While we do still have States in our Union (for the time being), their sovereignty has all but been sold. Until one day, in the near future, the question will be posited, “why do we still have states?” They’re “dinosaurs,” after all, mere fossil remains from a long gone era of American history. They’re “obsolete,” and an impediment to the progressive state our Union is working towards. This has been the stance of the CFR for over half a century, and they’ve been actively working to overcome the obstacles posed by the continued existence of states.

But what is a future Unites States without the States? One need look no further than China [1] [2] [3] [4] [5]. The same strategy was used there as a proof of concept. And now that it’s succeeded in the globalist’s sandbox, it’s time for the rest of the world to “progress.” If it happens that the trigger is pulled prior to global integration, we’ll be a United Regions of America. For the last half a century, the CFR and their affiliates have been building up “Megaregions” of sprawling, overlapping cities, under the guise of “central planning.” And, much the same as in China, rural populations are being herded to these highly populated, easily monitored, managed, and controlled areas. Existing cities are being transformed through subversive policies to accommodate the coming regional model. These megaregions supersede state lines, and will eventually become “self-aware” of their own significance. They’re transient clouds based on populations, productions, and infrastructure, with no fixed geographic boundaries.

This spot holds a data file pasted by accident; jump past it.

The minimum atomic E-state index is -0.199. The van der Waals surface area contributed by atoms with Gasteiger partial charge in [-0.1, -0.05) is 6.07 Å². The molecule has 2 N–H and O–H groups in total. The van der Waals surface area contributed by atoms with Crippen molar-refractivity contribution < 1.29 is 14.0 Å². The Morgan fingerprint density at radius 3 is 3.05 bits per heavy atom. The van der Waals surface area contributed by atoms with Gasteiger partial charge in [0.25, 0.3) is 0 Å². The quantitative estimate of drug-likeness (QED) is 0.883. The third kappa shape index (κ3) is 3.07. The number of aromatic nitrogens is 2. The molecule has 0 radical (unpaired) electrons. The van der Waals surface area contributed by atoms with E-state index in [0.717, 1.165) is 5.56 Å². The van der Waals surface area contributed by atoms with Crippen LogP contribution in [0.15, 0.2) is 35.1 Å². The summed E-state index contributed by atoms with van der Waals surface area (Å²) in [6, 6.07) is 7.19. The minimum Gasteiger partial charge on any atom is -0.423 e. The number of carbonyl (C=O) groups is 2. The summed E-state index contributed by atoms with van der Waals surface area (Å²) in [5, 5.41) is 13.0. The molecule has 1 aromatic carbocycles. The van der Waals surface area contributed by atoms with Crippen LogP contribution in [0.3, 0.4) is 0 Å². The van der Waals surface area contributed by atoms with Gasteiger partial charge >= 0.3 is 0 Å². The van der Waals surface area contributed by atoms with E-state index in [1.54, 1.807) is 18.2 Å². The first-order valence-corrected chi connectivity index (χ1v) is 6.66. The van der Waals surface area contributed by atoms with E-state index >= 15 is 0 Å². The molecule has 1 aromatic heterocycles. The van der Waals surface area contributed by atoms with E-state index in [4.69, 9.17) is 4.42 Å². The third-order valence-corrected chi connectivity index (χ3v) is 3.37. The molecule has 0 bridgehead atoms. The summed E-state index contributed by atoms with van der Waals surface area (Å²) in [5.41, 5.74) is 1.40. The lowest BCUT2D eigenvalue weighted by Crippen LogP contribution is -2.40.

We’ve seen the first signs of this agenda awakening, with the Summits of Cities, the defiance of Sanctuary Cities, the C40 group, the Strong Cities Network, the HIII, and the political leanings of indoctrinated city-dwellers. And when these Regions realize they have the lion’s share of the population, tax revenue, infrastructure, and production, they’ll begin to question why they should be accountable to the geriatric, and impotent State in which they are only partially geographically located in, since, as a Region, they stretch across state lines. Imagine the 2016 election if these Regions commanded a greater share of voting power.